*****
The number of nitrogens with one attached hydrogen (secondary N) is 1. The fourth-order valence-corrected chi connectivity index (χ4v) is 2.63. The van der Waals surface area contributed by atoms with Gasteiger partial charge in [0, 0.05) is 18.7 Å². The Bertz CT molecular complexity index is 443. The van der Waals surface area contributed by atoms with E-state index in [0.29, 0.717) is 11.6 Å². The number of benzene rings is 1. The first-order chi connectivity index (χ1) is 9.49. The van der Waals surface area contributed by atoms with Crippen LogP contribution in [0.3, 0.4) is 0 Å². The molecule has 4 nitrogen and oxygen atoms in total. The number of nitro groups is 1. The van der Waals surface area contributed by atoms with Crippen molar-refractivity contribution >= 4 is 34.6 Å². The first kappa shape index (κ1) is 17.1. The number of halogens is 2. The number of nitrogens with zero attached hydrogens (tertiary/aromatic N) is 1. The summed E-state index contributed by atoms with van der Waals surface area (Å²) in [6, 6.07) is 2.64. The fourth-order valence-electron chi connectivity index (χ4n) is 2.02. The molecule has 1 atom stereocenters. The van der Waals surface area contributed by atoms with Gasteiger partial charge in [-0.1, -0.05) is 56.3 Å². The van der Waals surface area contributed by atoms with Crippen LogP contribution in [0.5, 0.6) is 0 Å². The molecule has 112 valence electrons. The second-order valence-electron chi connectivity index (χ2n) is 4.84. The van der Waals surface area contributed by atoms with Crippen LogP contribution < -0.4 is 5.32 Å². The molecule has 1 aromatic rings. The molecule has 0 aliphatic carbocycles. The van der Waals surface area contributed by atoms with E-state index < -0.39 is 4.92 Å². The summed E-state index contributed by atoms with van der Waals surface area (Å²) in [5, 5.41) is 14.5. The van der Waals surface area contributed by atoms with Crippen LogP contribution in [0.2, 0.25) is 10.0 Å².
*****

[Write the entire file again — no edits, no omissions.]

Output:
The number of nitrogens with one attached hydrogen (secondary N) is 1. The fourth-order valence-corrected chi connectivity index (χ4v) is 2.63. The van der Waals surface area contributed by atoms with Gasteiger partial charge in [0, 0.05) is 18.7 Å². The Bertz CT molecular complexity index is 443. The van der Waals surface area contributed by atoms with E-state index in [0.29, 0.717) is 11.6 Å². The number of benzene rings is 1. The first-order chi connectivity index (χ1) is 9.49. The van der Waals surface area contributed by atoms with Crippen LogP contribution in [0.3, 0.4) is 0 Å². The molecule has 4 nitrogen and oxygen atoms in total. The number of nitro groups is 1. The van der Waals surface area contributed by atoms with Crippen molar-refractivity contribution >= 4 is 34.6 Å². The first kappa shape index (κ1) is 17.1. The number of halogens is 2. The number of nitrogens with zero attached hydrogens (tertiary/aromatic N) is 1. The summed E-state index contributed by atoms with van der Waals surface area (Å²) in [6, 6.07) is 2.64. The fourth-order valence-electron chi connectivity index (χ4n) is 2.02. The molecule has 1 atom stereocenters. The van der Waals surface area contributed by atoms with Gasteiger partial charge in [-0.1, -0.05) is 56.3 Å². The van der Waals surface area contributed by atoms with Crippen LogP contribution in [0.5, 0.6) is 0 Å². The molecule has 112 valence electrons. The second-order valence-electron chi connectivity index (χ2n) is 4.84. The van der Waals surface area contributed by atoms with Crippen LogP contribution < -0.4 is 5.32 Å². The molecule has 1 aromatic rings. The molecule has 0 aliphatic carbocycles. The van der Waals surface area contributed by atoms with E-state index < -0.39 is 4.92 Å². The summed E-state index contributed by atoms with van der Waals surface area (Å²) in [5, 5.41) is 14.5. The van der Waals surface area contributed by atoms with Crippen LogP contribution in [0.2, 0.25) is 10.0 Å².